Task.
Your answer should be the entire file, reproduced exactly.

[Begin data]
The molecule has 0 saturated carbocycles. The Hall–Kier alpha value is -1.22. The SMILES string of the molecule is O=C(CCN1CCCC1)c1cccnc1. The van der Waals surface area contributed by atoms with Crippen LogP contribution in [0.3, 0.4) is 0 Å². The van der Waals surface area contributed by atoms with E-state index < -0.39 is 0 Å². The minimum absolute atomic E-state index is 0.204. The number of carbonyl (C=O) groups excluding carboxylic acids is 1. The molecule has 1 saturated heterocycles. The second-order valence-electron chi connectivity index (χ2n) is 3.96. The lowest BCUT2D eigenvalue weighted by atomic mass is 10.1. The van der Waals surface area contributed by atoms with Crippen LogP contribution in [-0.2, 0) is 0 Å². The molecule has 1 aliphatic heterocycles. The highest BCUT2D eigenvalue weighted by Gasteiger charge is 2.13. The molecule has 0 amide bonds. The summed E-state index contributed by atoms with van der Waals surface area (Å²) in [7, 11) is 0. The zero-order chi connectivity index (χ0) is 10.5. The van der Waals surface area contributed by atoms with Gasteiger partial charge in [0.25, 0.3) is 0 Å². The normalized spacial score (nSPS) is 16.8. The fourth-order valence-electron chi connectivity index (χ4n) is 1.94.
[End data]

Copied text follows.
The molecule has 0 saturated carbocycles. The Hall–Kier alpha value is -1.22. The SMILES string of the molecule is O=C(CCN1CCCC1)c1cccnc1. The van der Waals surface area contributed by atoms with Crippen LogP contribution in [0.3, 0.4) is 0 Å². The van der Waals surface area contributed by atoms with E-state index < -0.39 is 0 Å². The minimum absolute atomic E-state index is 0.204. The number of carbonyl (C=O) groups excluding carboxylic acids is 1. The molecule has 1 saturated heterocycles. The second-order valence-electron chi connectivity index (χ2n) is 3.96. The lowest BCUT2D eigenvalue weighted by atomic mass is 10.1. The van der Waals surface area contributed by atoms with Crippen LogP contribution in [-0.2, 0) is 0 Å². The molecule has 1 aliphatic heterocycles. The highest BCUT2D eigenvalue weighted by Gasteiger charge is 2.13. The molecule has 0 amide bonds. The summed E-state index contributed by atoms with van der Waals surface area (Å²) in [7, 11) is 0. The zero-order chi connectivity index (χ0) is 10.5. The van der Waals surface area contributed by atoms with Gasteiger partial charge in [0.25, 0.3) is 0 Å². The normalized spacial score (nSPS) is 16.8. The fourth-order valence-electron chi connectivity index (χ4n) is 1.94.